What is RSV?

What is RSV?

What is RSV?

RSV stands for respiratory syncytial virus. RSV is a virus that can cause infections of the lower respiratory tract. Two types of lower respiratory tract infections are pneumonia (lung tissue infection) or bronchiolitis (bronchioles infection). RSV is one of the many causes of the common cold, as well as infections of the upper respiratory tract. RSV ‘season’ starts in the fall, peaks in the winter, and ends at the end of spring. However, the timing of RSV season can vary from year to year.

How do you get RSV?

RSV is spread by ‘droplets’ of RSV virus from RSV positive patients. Examples may include…

  • Infected patient coughs or sneezes in your eyes, nose, or mouth
  • Direct person-to-person contact (example: kissing)
  • Contact with surface that has RSV virus on it (example: doorknob, phone, cash register) and then comes in contact to your eyes, nose, or mouth

Symptoms of RSV?

RSV signs and symptoms generally appear 1 week after exposure to the virus. The symptoms of RSV will present like a common cold, but will typically be more severe.

  • Sore throat 
  • Runny nose, Stuffy nose 
  • Cough 
  • Wheezing 
  • Headache 
  • Fever

In young children, RSV may start out like a mild cold (sneezing, runny or stuffy nose) and then spread to the chest causing more severe symptoms (cough, increased rate of breathing, wheezing). Infants with RSV are at risk of even more severe signs and symptoms of grunting, flaring of the nostrils, and chest retractions.

Treatment for Mild RSV infections

  • Over-the-counter medication for fever and pain: acetaminophen (Tylenol), or ibuprofen (Advil)
    • Check with your medical provider to make sure an over-the-counter medication is safe.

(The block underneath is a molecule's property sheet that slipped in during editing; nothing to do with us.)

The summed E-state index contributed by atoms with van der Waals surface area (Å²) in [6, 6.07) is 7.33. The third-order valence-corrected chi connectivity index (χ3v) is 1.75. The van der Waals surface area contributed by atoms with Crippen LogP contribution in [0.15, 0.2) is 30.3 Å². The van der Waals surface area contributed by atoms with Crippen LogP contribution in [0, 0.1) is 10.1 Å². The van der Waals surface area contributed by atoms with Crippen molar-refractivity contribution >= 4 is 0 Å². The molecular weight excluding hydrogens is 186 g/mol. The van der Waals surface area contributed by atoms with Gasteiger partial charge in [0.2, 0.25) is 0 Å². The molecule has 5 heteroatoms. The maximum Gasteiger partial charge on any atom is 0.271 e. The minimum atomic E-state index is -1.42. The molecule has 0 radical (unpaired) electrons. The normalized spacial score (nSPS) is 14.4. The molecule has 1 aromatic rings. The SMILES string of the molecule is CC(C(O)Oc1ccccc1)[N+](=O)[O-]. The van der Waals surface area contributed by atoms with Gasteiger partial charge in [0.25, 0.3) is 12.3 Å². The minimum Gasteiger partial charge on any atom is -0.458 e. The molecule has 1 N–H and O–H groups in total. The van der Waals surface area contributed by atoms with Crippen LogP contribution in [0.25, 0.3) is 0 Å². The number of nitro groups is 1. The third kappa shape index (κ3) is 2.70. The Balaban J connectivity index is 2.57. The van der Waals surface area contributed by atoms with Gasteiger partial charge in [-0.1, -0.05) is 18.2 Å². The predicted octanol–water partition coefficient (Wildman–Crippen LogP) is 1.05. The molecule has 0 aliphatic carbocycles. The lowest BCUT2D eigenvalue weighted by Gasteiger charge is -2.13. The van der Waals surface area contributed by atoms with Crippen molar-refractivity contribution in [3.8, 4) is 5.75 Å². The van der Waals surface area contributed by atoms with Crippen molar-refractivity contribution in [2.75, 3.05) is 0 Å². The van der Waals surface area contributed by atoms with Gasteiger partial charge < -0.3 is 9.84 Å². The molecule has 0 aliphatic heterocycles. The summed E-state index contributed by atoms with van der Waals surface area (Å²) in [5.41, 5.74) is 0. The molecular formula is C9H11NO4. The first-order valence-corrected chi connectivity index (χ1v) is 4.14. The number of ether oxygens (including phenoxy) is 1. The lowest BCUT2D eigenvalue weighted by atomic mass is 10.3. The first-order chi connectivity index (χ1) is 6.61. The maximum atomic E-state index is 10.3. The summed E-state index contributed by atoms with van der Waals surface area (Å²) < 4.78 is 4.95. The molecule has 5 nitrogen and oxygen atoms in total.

• Drink plenty of fluids (water, electrolyte beverages): prevent dehydration
  • Rest
  • Humidifier
  • Saline (salt water) nose drops

Treatment for infants and younger children with Severe RSV infections

Healthy adults and infants typically do not need to be hospitalized. Older adults and infants younger than 6 months of age are at increased risk of hospitalization.

  • Hospitalization for difficulty breathing or dehydration
  • Oxygen
  • IV fluids
  • Medications to help breathing 
  • Ribavirin antiviral medication for immunosuppressed patients: antiviral medications are NOT routinely used for the treatment of mild RSV.


  • RSV Treatment:
  • Mild cases: Over-the-counter fever/pain meds, fluids, rest, humidifier, saline drops.
  • Severe cases in infants: Hospitalization, oxygen, IV fluids, breathing support.
  • Antivirals not routine for mild RSV.
  • What is RSV?
  • Respiratory Syncytial Virus (RSV) causes colds, upper, and lower respiratory infections.
  • Season: Fall to late spring; symptoms include sore throat, runny nose, cough, and fever.
  • When to Call Healthcare Provider:
  • Infants with high fever, severe cough, wheezing, difficulty breathing/feeding, fast breathing.
  • Seek medical advice for symptoms like grunting, flaring nostrils, chest retractions, or blue lips.

This article reviewed by Dr. Jim Liu, MD and Ms. Deb Dooley, APRN.

There’s nothing more important than our good health – that’s our principal capital asset.

#medical #telehealth #umedoc

Recent Post